Gainesville murders spark media frenzy, police face pressure to find suspect: Part 4

Chief investigator Spencer Mann said the reports containing leaked information “damaged” the investigation. Still, police zeroed in on a possible suspect.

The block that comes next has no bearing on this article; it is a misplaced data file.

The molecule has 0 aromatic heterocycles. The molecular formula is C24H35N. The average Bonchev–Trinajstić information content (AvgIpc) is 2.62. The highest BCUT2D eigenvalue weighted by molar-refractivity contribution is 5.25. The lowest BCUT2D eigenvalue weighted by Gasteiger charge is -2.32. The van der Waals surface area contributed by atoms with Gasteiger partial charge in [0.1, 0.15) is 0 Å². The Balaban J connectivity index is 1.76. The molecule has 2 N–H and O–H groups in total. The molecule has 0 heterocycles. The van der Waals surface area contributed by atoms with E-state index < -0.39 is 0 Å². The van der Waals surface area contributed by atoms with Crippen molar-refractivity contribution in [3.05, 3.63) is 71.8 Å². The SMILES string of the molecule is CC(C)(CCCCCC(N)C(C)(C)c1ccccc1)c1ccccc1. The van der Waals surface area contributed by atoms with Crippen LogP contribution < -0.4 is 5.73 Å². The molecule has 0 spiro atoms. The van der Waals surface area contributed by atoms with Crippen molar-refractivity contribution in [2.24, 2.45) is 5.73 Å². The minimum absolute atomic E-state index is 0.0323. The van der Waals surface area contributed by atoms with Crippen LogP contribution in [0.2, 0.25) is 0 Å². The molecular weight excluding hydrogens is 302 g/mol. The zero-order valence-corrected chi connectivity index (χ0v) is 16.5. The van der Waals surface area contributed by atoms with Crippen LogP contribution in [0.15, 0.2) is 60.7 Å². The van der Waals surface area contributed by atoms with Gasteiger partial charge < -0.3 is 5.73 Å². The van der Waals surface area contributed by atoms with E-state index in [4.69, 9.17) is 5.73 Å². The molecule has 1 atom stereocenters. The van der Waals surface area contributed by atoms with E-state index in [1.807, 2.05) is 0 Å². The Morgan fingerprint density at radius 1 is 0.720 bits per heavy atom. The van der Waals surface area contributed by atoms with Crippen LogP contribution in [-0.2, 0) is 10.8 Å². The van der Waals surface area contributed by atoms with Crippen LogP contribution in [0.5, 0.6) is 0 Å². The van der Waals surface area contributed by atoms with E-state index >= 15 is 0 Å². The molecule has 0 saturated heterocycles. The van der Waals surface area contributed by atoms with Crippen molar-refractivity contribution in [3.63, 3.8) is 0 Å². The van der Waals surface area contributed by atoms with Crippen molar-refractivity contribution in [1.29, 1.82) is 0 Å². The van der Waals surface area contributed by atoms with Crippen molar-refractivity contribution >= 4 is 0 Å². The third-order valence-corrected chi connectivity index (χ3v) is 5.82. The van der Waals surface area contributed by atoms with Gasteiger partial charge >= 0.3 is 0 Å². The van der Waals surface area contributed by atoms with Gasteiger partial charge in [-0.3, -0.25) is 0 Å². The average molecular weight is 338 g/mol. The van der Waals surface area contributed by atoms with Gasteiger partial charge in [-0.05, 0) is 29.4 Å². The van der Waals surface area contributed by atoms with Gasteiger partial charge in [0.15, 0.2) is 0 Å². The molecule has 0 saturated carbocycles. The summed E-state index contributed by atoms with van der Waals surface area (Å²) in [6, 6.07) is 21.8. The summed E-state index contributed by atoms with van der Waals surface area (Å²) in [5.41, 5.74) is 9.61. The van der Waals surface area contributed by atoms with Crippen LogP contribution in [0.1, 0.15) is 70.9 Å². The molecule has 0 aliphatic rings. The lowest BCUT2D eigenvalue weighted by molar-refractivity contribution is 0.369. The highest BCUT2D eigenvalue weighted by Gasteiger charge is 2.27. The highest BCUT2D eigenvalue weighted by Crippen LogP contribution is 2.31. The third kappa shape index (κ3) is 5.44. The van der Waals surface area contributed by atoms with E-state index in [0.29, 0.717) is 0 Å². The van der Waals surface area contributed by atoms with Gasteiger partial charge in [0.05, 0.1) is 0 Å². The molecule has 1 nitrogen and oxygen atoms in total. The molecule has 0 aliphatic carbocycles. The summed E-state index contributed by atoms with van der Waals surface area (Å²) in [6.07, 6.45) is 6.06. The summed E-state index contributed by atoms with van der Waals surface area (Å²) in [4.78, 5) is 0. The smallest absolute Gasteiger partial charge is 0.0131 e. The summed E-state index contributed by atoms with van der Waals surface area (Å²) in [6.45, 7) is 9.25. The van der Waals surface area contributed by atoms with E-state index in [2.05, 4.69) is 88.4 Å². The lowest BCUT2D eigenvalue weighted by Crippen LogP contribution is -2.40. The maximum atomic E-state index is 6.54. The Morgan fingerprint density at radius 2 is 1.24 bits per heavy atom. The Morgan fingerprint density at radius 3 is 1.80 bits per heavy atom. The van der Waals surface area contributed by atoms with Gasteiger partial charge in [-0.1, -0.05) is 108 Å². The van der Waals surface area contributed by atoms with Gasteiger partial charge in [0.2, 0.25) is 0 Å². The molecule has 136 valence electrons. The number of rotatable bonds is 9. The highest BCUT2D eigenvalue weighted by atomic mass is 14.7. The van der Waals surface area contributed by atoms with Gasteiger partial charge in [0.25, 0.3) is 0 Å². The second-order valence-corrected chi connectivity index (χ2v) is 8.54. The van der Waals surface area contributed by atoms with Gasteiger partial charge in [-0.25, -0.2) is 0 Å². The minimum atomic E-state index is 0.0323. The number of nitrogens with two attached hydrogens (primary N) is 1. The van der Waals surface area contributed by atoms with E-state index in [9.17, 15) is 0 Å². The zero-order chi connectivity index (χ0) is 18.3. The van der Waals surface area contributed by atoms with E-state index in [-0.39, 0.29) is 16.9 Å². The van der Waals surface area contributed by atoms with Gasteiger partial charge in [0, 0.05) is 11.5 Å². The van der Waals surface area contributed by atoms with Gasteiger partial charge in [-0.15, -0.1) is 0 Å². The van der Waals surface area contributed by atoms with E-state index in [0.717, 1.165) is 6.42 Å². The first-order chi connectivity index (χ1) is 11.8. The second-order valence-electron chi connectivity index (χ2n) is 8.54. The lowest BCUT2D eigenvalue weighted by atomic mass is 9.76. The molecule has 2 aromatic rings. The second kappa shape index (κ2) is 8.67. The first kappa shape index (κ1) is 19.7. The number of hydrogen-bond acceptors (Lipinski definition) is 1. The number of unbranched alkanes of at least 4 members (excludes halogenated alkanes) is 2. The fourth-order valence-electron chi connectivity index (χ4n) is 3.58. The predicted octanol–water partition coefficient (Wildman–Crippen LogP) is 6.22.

6:51 | 04/13/21

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Transcript for Gainesville murders spark media frenzy, police face pressure to find suspect: Part 4